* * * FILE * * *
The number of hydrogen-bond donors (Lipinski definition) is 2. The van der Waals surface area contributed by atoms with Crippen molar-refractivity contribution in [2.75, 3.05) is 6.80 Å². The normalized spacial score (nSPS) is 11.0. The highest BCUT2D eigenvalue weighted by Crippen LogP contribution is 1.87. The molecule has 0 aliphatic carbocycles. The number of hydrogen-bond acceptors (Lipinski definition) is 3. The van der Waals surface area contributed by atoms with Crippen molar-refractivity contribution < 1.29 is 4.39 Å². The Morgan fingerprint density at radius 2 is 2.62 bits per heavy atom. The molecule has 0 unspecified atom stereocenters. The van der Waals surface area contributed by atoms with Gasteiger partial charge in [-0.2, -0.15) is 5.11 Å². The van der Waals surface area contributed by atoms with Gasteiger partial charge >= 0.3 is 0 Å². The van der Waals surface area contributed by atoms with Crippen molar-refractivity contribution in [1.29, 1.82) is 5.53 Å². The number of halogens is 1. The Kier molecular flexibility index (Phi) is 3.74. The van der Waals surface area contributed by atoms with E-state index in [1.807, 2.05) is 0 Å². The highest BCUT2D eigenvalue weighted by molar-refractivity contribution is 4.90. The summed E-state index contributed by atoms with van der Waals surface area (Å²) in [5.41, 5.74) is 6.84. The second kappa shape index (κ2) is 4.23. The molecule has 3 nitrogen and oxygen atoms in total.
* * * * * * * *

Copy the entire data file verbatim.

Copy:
The number of hydrogen-bond donors (Lipinski definition) is 2. The van der Waals surface area contributed by atoms with Crippen molar-refractivity contribution in [2.75, 3.05) is 6.80 Å². The normalized spacial score (nSPS) is 11.0. The highest BCUT2D eigenvalue weighted by Crippen LogP contribution is 1.87. The molecule has 0 aliphatic carbocycles. The number of hydrogen-bond acceptors (Lipinski definition) is 3. The van der Waals surface area contributed by atoms with Crippen molar-refractivity contribution < 1.29 is 4.39 Å². The Morgan fingerprint density at radius 2 is 2.62 bits per heavy atom. The molecule has 0 unspecified atom stereocenters. The van der Waals surface area contributed by atoms with Gasteiger partial charge in [-0.2, -0.15) is 5.11 Å². The van der Waals surface area contributed by atoms with Gasteiger partial charge >= 0.3 is 0 Å². The van der Waals surface area contributed by atoms with Crippen molar-refractivity contribution in [1.29, 1.82) is 5.53 Å². The number of halogens is 1. The Kier molecular flexibility index (Phi) is 3.74. The van der Waals surface area contributed by atoms with E-state index in [1.807, 2.05) is 0 Å². The highest BCUT2D eigenvalue weighted by molar-refractivity contribution is 4.90. The summed E-state index contributed by atoms with van der Waals surface area (Å²) in [5.41, 5.74) is 6.84. The second kappa shape index (κ2) is 4.23. The molecule has 3 nitrogen and oxygen atoms in total.